Oscars 2017: Hacksaw Ridge


The Film: Hacksaw Ridge

The Pitch: The Passion of the Sergeant York

Number of Nominations: 6

Which Categories? Best Picture, Best Director, Best Actor, Best Editing, Best Sound Editing, Best Sound Mixing

Will it Win? Welcome Home, Mel Gibson … it’s been too long. Sure, you had a few problems, what with your drunken rants about Jews and the whole sugar-tits thing and your general air of awfulness and bigotry, but this is Hollywood, and we have a short memory, and we just love comeback stories, and you’ve been in the wilderness for so many years now, none  of us can quite remember what you were doing there, and we hate to see your talents wasted in shitty B movies, and we love war movies and simplistic tales of heroism, and frankly, things are getting a little too diverse this year, if you know what I mean, so to keep things equal it’s only fair we nominate your old-fashioned God, Guts n’ Glory Epic for a few Oscars.

You’re not going to win, you understand. There’s this song and dance thing called La La Land and the kids just love it, but we’d sure love to see you on the red carpet. It’s up to you to decide if you want to shave the beard or not; maybe you’re all good looking like a hobo. Who are we to judge?

Okay, let’s make a deal, Mel. We were very impressed with how your movie sounds, with all those bullets whizzing and grenades exploding and men screaming in agony, so we might just give you the Oscar for Sound Mixing or Sound Editing … and no, we don’t really understand the difference either.

Synopsis: Desmond Doss, a Seventh-day Adventist who endured a troubled childhood in rural Virginia, enlists in the army during World War II despite his pacifist beliefs. After Desmond’s desire to serve as an unarmed medic is approved by military officials, he is sent to the Pacific arena, where he saves dozens of lives during the Battle of Okinawa.

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There’s something distinctly odd about a film that supposedly venerates the principles of pacifism that is so violent and glories in every gory detail of the battlefield. Hacksaw Ridge mixes intense Saving Private Ryan-type battle scenes (arguably the film enjoys these scenes a little too much: the film opens with a slow-motion sequence of carnage that’s like a gun-nut’s wet dream) with strict moralising about how wrong it is to kill someone. While I was watching the film I was reminded of those old moralistic exploitation anti-drug flicks like Reefer Madness and Marihuana: The Devil’s Weed!, movies that lecture you about one thing but show you something else.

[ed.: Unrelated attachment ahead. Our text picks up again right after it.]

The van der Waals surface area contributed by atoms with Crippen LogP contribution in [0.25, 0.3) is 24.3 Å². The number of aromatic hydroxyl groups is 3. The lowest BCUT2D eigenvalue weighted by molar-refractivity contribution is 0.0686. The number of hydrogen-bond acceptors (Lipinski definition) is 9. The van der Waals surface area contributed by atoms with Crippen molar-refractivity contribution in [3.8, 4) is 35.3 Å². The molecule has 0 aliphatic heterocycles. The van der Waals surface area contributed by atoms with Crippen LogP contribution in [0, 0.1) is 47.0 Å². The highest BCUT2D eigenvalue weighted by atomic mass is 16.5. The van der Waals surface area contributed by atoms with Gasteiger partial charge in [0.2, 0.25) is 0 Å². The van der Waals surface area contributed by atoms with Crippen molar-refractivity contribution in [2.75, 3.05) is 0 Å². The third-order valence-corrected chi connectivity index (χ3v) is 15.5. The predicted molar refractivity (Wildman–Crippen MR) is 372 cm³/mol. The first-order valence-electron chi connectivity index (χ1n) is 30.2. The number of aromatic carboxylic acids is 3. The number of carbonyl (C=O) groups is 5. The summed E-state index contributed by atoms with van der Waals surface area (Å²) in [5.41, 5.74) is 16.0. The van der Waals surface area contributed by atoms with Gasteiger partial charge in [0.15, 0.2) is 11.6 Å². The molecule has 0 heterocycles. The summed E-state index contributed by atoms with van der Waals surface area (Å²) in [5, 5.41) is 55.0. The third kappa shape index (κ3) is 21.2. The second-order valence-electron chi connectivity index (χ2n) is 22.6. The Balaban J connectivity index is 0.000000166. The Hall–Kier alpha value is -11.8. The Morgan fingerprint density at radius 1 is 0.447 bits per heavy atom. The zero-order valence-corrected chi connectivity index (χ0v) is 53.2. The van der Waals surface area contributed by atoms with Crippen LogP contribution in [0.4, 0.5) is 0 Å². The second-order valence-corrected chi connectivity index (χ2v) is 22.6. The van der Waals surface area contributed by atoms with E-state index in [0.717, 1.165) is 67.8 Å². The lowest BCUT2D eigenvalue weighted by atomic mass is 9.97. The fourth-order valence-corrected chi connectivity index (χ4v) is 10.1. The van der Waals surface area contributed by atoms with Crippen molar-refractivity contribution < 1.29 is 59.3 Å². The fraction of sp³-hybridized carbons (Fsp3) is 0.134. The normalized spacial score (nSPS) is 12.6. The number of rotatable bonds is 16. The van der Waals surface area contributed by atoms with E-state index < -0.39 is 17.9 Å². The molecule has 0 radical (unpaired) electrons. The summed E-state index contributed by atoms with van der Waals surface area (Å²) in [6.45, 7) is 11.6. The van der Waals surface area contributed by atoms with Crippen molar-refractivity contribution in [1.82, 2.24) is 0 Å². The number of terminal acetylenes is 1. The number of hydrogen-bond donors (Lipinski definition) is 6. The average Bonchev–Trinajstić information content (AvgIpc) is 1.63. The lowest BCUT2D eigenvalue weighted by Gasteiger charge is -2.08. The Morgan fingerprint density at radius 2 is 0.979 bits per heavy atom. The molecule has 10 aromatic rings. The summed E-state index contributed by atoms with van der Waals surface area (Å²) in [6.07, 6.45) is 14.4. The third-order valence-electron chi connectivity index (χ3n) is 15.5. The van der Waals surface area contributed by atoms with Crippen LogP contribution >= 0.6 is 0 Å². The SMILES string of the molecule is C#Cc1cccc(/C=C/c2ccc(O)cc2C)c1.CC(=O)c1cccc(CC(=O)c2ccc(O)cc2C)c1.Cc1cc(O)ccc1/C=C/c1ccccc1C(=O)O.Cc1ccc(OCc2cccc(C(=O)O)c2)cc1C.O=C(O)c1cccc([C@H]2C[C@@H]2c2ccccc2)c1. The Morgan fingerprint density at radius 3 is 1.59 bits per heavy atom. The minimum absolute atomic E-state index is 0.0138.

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Hacksaw Ridge is a throwback in many ways, not least in the depiction of the army platoon, filled with boisterous 1940s types with names like Teach, Hollywood, Grease and Smitty, who all look and talk like they just stepped out of an Van Johnson movie. It’s not an anti-war movie or a film that has misgivings about the military mindset, but a film that could have sprung from the mind of a patriotic Golden Age screenwriter.

If there’s a template that Gibson and screenwriters Robert Schenkkan and Andrew Knight follow, it’s the Gary Cooper classic, Sergeant York. The two films have a lot in common: religious Deep South background, a struggle with conscience, simple folks aw shucksing and doin’ what’s right. Of course, there’s one crucial difference: Sergeant York was famous because he was very, very good at killing people, but Desmond Doss refuses to even touch a gun, which causes all sorts of trouble for him when he enlists. His commanding officer (Sam Worthington) wants him thrown out of the Army, and his drill sergeant (Vince Vaughn) does his best to make the kid’s life hell. There’s a court martial, and Doss is facing years in prison, but gosh darn it, he’s so damn plucky and he won’t give up or compromise, not even when his sweetheart (Teresa Palmer) begs him to play along with the rules.

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Interestingly, Andrew Garfield also stars in another film centered around faith: Martin Scorcese’s epic Silence, and with the exception of the cinematography, that film has been ignored by the Academy. Garfield is rather good in Hacksaw Ridge, capturing the conflicted emotions of someone caught between his faith and his flag. He’s in his mid-thirties but still looks boyish, which plays well here. Plus he doesn’t look like he could lift a bag of sugar, let alone an injured man, making Doss’s achievements more remarkable.

Hacksaw Ridge is simplistic in its storytelling and in its message: Stick to Your Principles. The first half plays like a sentimental Hallmark romantic drama that somehow has ended up in the cinema. Which is not to say it’s bad (truth be told, I quite like Hallmark movies). Parts of it are very good, and there mostly the parts with Hugo Weaving as Desmond Doss’s father, a bitter alcoholic filled with guilt because he survived WWI and all his buddies didn’t.

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The second half of Hacksaw Ridge is where Gibson lets loose all his macho gung-ho tendencies as a director, and it’s a gory melange of limbs blown off, bullets to the head, men on fire, and guts spilling out everywhere. It’s intense and loud and confusing, but then, so is war, right? Men die in horrible ways or are saved in miraculous ones by Doss – he even helps a couple of Japanese soldiers, and each of the men who tormented him back in the US gets to apologise for misjudging him, and humble Doss just keeps on thanking God for letting him do His work. Gibson doesn’t go quite as far as depicting Doss as Christ-like, but this is still a religiose piece of Sunday School filmmaking.

Verdict: Three Bloodstained Medics out of Five

 

 

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